Like no other Chinese leader since the reform era, Xi Jinping has worked on forging a uniquely Chinese national narrative. The search for a unifying ideology, long submerged by materialism and individualism, has taken center stage under his rule. Xi’s concepts such as the “China Dream” and the “China Path” will feature prominently at this month’s 19th Congress of the Chinese Communist Party (CCP). Xi´s thoughts and ideas will be enshrined in the CCP statute – as building blocks for an alternative model of governance to market-led capitalism and liberal democracy.
The Xi administration can build on a tradition of national pride and on a nascent Chinese exceptionalism. This summer, the box office success of the patriotic action movie Wolf Warrior II, whose hero is a “Rambo”-like Chinese soldier stationed in Africa, became a symbol of China’s growing national confidence and global reach in the Xi era.
CCP propaganda strategists have also seized the opportunity to question the stability of the United States and European countries in the wake of a populist politics and terrorist threats. They present China as a safe and stable alternative, and as capable of providing global leadership, for example by connecting Asia and Europe through its Belt and Road Initiative.Enjoying this article? Click here to subscribe for full access. Just $5 a month.
This vision is communicated through modern formats such as videos or cartoons, with the aim to appeal to audiences beyond party members, especially to the younger generation. The CCP’s ideology intrudes into increasingly more areas of people’s lives: education, online streaming, and private chat groups. Beijing has enlisted the support of domestic multipliers in Chinese social media, and is even exporting its ideological content abroad, including via Western platforms or institutions.
Yet all these efforts so far have not produced the envisioned result: a broad societal consensus on China’s future path. At least this is true for the country’s urban netizens. Their online commentaries reveal a plurality of opinions that is remarkable for a country with China’s level of censorship and repression of dissent.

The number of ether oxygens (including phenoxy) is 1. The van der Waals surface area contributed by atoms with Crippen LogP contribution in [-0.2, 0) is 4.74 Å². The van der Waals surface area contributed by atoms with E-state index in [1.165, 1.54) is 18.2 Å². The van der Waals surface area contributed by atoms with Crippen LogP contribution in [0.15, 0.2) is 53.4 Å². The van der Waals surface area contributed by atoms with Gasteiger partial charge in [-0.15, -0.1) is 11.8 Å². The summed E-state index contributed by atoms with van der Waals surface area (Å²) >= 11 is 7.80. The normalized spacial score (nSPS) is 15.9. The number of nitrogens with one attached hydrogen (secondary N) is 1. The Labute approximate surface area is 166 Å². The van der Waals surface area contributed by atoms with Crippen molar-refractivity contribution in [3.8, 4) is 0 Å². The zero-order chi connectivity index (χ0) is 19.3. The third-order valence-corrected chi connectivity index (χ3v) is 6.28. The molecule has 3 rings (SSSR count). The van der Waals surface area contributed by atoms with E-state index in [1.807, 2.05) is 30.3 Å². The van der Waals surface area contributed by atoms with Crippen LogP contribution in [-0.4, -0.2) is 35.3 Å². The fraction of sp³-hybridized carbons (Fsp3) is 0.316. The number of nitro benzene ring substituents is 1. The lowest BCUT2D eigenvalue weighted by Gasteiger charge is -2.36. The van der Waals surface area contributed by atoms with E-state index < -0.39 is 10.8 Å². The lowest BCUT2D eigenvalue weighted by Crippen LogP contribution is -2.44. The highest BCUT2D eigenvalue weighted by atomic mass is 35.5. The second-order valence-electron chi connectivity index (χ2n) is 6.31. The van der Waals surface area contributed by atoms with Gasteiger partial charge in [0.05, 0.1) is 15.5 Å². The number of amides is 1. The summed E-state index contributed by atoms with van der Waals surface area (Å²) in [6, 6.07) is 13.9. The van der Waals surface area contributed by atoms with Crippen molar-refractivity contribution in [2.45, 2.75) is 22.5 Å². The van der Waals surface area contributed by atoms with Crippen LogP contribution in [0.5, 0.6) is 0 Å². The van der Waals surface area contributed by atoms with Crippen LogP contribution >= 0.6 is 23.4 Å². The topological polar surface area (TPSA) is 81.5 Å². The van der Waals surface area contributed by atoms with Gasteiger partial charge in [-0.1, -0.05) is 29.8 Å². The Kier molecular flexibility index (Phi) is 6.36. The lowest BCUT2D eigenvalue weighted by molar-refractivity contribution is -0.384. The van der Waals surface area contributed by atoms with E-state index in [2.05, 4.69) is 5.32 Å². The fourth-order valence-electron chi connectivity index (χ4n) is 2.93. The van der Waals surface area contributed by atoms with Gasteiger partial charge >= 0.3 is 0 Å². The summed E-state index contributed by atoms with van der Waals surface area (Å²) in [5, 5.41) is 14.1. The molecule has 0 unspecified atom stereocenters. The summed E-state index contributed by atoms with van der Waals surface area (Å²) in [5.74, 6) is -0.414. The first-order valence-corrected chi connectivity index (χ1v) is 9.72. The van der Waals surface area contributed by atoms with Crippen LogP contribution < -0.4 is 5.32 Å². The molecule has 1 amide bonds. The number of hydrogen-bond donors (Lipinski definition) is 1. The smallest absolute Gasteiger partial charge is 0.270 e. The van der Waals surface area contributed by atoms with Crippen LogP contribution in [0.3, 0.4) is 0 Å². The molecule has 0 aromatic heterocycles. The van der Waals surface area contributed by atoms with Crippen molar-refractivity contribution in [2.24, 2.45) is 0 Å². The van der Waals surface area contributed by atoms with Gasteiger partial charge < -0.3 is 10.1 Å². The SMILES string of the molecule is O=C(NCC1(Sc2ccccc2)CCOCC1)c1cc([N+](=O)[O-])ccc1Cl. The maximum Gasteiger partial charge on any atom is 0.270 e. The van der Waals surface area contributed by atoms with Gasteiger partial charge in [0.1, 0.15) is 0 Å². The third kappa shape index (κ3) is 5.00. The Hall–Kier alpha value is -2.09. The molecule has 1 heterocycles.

A MERICS analysis of debates on prominent Chinese online bulletin boards such as Weibo, Tianya or Tiexue Net revealed a number of distinct ideological clusters, loose groupings of netizens who share views on China’s future course. There is a strong camp that either represents or voluntarily defends the official narrative, but others diverge from the party line to varying degrees and depending on the issue. For instance, these groups greatly disagree on the role of the market in China’s economy, the role of Western textbooks and theories in national education or the degree of freedom of the press. Even liberal voices openly critical of the CCP still manage to break through the Great Firewall.
Overall, nationalistic voices dominate many debates on Chinese social media platforms, feeding into the CCP’s narrative of a strong China. But there are widely differing views on how to express one’s patriotic fervor. When aggressive nationalists took to online forums to call for boycotts of the U.S. fast food chain KFC after an international tribunal’s ruling had undermined Chinese claims of sovereignty in the South China, fellow netizens criticized this form of protest as too extreme. Similar debates occurred more recently after South Korea’s decision to deploy the missile defense system THAAD with the United States had spurred anti-Korean protests in China.